I want to start by offering my thoughts and prayers to those who have been adversely impacted by COVID 19. As the world comes to grip with the ramifications of the virus, I am hopeful that we can return to some sense of normalcy sooner rather than later.

The lasting effects of children missing half the school year are of increasing concern because it will exacerbate the negative impacts witnessed during summer vacations. The American school system adheres to a nine-month intensive term, recessing for a summer vacation of typically three months then starting the semester anew. A lengthy hiatus from school has documented adverse effects on children. And as a former educator, I have seen firsthand the weeks it takes students to regain focus after a prolonged period without structure and instruction. Over the summer break, many students do not increase their knowledge or even retain what they have previously learned. Summer vacations effect has proven costly over the lifetime of an academic career, and the current school closure will likely make it worse.

 Discussions with members of my community show there is shared angst about school closures. Parents are lamenting that they have invested significant time, money, and resources to produce a happy, high-achieving child who will contribute to society only to have their efforts negated by school closures.  The disruption to several of the extracurricular activities aimed at enriching their child’s academic experience will impact their long-term prospects.

 Teachers are doing the best they can in this crisis. They bear no blame or culpability for this crisis and its potential adverse effects on our children. They were asked to develop then deliver daily instruction via an untested online platform, with mere days to execute. I laud them for their past and ongoing efforts and believe everyone has acquired an even greater appreciation for them after this experience.

With little regard for the adverse effects on teacher morale and student learning, upon returning to regular schooling, they will be required to perform on a standardized test. In some states, teacher assessments are tied to their students’ test scores, so their pressure will equal their students. As a result, to ensure performance on a test may resort to drilling and teaching to the test. Educators may have little to no time to integrate ancillary activities that facilitate inclusive child development.

 We have accepted the fact that we reside in a testing culture and recognize that opportunities open for those who do well on these exams. A child’s journey through the school system is mostly determined by a metric from standardized tests that affirm or refute their merit. If the analysis confirms excellence, that student becomes a person of interest with access to classes made up of fellow high-achieving students, and later, entrance to illustrious preparatory or specialized schools. This is like entering into a fraternity, sorority, or a legendary sports club.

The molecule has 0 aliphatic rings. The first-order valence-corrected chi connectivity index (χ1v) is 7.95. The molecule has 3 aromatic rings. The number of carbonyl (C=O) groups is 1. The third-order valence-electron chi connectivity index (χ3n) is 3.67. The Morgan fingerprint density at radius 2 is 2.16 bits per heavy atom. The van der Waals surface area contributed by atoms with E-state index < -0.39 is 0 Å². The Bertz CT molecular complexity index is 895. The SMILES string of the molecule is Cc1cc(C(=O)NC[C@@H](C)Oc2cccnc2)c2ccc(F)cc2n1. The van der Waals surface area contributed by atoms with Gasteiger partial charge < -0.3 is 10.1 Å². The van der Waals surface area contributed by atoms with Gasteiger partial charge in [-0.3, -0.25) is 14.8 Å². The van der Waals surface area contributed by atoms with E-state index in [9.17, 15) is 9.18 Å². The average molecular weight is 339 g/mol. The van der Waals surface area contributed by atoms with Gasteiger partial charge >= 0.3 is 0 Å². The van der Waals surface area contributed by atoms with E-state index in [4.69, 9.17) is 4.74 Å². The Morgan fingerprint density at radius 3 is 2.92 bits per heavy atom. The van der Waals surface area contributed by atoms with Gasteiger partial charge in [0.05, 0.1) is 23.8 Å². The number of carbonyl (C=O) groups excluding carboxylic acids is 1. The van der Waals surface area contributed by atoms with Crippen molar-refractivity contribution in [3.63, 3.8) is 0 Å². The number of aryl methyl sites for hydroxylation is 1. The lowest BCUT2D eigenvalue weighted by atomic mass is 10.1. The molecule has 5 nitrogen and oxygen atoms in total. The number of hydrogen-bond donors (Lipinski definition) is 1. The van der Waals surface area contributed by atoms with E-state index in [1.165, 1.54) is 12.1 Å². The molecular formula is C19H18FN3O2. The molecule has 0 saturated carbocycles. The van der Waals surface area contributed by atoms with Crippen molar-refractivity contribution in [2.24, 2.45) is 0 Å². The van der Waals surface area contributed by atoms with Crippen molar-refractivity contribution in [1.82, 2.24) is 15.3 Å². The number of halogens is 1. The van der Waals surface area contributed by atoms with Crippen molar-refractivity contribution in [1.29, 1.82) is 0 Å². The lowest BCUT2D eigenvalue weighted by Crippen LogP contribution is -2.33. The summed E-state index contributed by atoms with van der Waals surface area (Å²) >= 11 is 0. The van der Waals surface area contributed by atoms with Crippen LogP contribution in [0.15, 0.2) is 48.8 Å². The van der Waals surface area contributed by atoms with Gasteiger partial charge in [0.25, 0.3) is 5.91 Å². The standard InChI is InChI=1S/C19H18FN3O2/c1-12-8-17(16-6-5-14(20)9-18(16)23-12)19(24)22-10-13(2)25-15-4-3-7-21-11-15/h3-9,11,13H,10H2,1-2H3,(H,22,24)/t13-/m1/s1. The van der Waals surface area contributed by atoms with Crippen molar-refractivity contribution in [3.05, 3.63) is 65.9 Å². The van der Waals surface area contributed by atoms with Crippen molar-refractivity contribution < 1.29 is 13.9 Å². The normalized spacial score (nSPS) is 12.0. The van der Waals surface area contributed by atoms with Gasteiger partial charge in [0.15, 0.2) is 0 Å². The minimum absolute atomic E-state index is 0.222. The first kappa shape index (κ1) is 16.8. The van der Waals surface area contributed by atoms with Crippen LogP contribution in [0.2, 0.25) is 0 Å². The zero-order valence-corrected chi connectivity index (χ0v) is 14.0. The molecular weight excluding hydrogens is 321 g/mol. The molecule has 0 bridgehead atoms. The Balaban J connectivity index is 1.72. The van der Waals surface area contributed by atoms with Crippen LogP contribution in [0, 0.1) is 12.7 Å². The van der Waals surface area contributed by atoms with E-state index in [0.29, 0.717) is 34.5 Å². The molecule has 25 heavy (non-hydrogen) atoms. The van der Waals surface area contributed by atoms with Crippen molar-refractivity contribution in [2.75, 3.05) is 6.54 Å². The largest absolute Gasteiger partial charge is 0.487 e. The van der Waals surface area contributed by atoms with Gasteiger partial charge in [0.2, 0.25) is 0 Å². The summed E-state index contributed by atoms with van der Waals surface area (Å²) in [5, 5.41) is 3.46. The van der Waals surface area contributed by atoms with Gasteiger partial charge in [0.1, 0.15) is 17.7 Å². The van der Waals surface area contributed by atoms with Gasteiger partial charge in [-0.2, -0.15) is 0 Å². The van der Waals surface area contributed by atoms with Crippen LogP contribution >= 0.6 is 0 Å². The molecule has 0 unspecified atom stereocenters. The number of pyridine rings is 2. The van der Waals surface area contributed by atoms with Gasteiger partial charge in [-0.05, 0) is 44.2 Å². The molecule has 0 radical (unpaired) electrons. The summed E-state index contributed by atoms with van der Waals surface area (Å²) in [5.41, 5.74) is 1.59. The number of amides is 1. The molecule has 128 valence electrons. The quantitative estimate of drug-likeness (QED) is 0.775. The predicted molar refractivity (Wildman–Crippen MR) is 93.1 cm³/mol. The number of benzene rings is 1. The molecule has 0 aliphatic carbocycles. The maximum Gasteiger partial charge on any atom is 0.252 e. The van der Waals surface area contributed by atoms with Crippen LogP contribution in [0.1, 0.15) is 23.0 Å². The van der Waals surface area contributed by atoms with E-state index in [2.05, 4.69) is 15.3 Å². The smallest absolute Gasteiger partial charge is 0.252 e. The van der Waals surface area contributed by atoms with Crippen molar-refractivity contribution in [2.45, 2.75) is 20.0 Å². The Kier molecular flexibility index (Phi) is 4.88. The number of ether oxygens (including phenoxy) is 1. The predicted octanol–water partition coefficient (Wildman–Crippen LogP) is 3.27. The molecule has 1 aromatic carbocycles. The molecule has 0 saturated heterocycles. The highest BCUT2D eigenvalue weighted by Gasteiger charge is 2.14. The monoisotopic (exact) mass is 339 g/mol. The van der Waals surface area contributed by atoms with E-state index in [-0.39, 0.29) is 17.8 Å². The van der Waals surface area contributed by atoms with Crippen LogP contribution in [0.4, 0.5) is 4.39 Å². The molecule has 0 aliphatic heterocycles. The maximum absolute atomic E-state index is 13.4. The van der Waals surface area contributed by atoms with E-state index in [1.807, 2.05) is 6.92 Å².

I have spent untold hours contemplating how I can positively position this experience for my own children. I ponder how to keep them on track while still being sensitive to their emotional and social distress. At 8 and 6 years old, they miss school, miss their friends, and struggle with the abrupt change in their routines. We hope for a return to normalcy, but we must re-calibrate the means and methods of “normal.” To return them to a school system that tries to make up for lost time with a drill and kill tactics would add insult to injury. Our children are our greatest assets. Our refusal to return to the status quo is about our commitment to their future and them fulfilling their potential to the greatest extent. Now is the time to start mapping this out for ourselves and our communities.

In this trying time, I lean on the routines that are central to the KB Gymnasium classes. Starting with a mindful exercise to re-center my kids and get them prepared to focus, communicate, and collaborate. After a moment of mindfulness, I explain the task and ensure understanding. Lastly, I let work quietly by themselves while asking periodically if they need help.

In a not so distant future, we will have to navigate the new COVID-created landscape of our lives and our children’s education. With the close connection between schools and politics, I would rate the likelihood of an overnight change to the school system up there with trying to turn the titanic to avoid the iceberg. I fear that this hiatus from school will only leave us more exposed to the drill and kill the culture. Also, the heightened borrowing and spending to combat the negative ramifications of COVID will diminish the coffers of several municipalities, which, in effect, will result in the massive defunding of numerous enrichment activities. But we must use this time to reimagine schools and the future of education. To reconsider the methods that we use and their effectiveness. We cannot be complicit in the erosion of our children’s academic and professional prospects.

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